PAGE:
Treasure in the forest: a sensory story

Telling the sensory story at Woodside in Bristol
The sensory story at Woodside in Bristol

‘In our forest, everyone can reach out and touch their dreams.’  Artist Jenny Langley and storyteller Marion Leeper worked along SENSE families and staff in six different areas of the country to make a multi-sensory piece of textile art, the Forest of Dreams.

The project started with a story! We used a sensory version of a traditional story to help us start thinking about our own dreams. We enjoyed it so much we repeated it at every session. The story is easy to recreate: the sensory props are mostly common everyday objects. Here is the text devised by Marion Leeper.

John Chapman lived in a cottage with an apple tree in the garden.

Smell the apple: or eat it!
Smell the apple: or eat it!

There was a hole in the roof where the rain came in. He wished he had enough money to mend it.

A water spray makes the rain.
A water spray makes the rain.

One night, he was woken by a strange voice. ‘John Chapman, wake up! Go to the Forest of Dreams.’

Drape a gauzy cloth to represent the dream.
Drape a gauzy cloth to represent the dream.

He walked and walked and walked.

Use instruments or body percussion for the sound of walking feet.
Use instruments or body percussion for the sound of walking feet.

He came to a forest of tall trees.

Explore scented pine leaves.
Explore scented pine leaves.

Something tickled him: a beautiful bird!

Tickle with a bunch of colourful feathers.
Tickle with a bunch of colourful feathers.

‘What are you doing in the Forest of Dreams?’ whistled the bird.

Use a swanee whistle for the bird’s voice.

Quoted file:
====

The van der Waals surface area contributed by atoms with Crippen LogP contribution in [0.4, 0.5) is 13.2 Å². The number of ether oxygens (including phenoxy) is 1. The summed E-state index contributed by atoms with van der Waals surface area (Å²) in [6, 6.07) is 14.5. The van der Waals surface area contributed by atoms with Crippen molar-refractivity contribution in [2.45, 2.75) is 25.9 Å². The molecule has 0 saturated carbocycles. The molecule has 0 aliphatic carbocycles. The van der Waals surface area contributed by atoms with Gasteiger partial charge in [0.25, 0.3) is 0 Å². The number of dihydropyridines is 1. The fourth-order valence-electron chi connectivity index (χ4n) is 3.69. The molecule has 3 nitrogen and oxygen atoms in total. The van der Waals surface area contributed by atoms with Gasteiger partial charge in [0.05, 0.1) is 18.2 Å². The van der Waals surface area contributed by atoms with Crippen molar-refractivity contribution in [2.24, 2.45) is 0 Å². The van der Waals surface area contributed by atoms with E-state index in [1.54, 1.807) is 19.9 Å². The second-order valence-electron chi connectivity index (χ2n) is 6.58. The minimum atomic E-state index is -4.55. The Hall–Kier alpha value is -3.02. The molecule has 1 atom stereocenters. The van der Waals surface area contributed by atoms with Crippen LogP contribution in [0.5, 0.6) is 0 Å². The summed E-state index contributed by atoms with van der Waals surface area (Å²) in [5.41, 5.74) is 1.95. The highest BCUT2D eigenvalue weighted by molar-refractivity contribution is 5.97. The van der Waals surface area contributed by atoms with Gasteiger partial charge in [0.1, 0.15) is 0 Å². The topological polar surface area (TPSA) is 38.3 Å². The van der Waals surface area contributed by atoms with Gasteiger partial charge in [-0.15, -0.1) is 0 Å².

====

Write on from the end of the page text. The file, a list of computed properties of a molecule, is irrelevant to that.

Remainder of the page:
Use a swanee whistle for the bird’s voice.

‘I’m looking for my dream,’ said John Chapman.

‘Don’t take any notice of dreams,’ said the bird. ‘I dreamt about a cottage with an apple tree in the garden and treasure buried underneath. I’m taking no notice of that!’

‘Treasure!’ shouted John Chapman. He went running, running, back to his cottage.

Pretend to dig with a real garden trowel.
Pretend to dig with a real garden trowel.

He fetched his spade and started to dig.

Open the box to find a bag of coins inside.
Open the box to find a bag of coins inside.

He found a box and opened the lid. Inside he found treasure!

‘Now I can mend my roof,’ said John Chapman. And he still had an apple for his tea.

Sensory stories are a great way to communicate with people with multiple impairments. It’s been described as ‘storytelling through emotion’. People who have no access to spoken language tune into the feelings, the drama, and the fun of the story by responding to the storyteller’s expression, tone of voice, or even the pressure of their hand and their breathing. Each line of the story comes with an a sensory prop, appealing to touch and smell as well as vision and hearing.

Why not use this story as a model for making your own sensory ‘dream’ story? Perhaps retell the story of a dream day out, one that really happened or an imaginary adventure. More advice on sensory stories from www.bagbooks.org.

You can find out more about the stories I tell at www.marionleeperstoryteller.co.uk

 

 

 

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